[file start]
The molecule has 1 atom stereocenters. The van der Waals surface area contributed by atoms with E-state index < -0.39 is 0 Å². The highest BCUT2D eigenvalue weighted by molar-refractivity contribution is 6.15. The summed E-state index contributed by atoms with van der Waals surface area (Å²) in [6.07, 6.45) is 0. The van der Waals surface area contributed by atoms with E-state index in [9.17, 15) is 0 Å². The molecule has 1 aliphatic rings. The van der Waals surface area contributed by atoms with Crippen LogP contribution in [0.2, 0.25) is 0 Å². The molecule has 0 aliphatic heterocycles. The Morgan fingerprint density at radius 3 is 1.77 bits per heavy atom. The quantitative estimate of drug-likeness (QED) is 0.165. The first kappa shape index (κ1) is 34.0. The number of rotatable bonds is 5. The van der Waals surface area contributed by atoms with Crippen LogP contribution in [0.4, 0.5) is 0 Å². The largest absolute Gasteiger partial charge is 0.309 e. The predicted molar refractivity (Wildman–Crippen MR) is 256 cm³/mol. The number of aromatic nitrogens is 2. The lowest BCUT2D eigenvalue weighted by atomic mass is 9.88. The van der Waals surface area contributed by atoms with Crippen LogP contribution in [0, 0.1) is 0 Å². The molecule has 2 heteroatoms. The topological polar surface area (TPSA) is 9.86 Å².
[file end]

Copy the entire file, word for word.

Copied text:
The molecule has 1 atom stereocenters. The van der Waals surface area contributed by atoms with E-state index < -0.39 is 0 Å². The highest BCUT2D eigenvalue weighted by molar-refractivity contribution is 6.15. The summed E-state index contributed by atoms with van der Waals surface area (Å²) in [6.07, 6.45) is 0. The van der Waals surface area contributed by atoms with E-state index in [9.17, 15) is 0 Å². The molecule has 1 aliphatic rings. The van der Waals surface area contributed by atoms with Crippen LogP contribution in [0.2, 0.25) is 0 Å². The molecule has 0 aliphatic heterocycles. The Morgan fingerprint density at radius 3 is 1.77 bits per heavy atom. The quantitative estimate of drug-likeness (QED) is 0.165. The first kappa shape index (κ1) is 34.0. The number of rotatable bonds is 5. The van der Waals surface area contributed by atoms with Crippen LogP contribution in [0.4, 0.5) is 0 Å². The largest absolute Gasteiger partial charge is 0.309 e. The predicted molar refractivity (Wildman–Crippen MR) is 256 cm³/mol. The number of aromatic nitrogens is 2. The lowest BCUT2D eigenvalue weighted by atomic mass is 9.88. The van der Waals surface area contributed by atoms with Crippen LogP contribution in [0, 0.1) is 0 Å². The molecule has 2 heteroatoms. The topological polar surface area (TPSA) is 9.86 Å².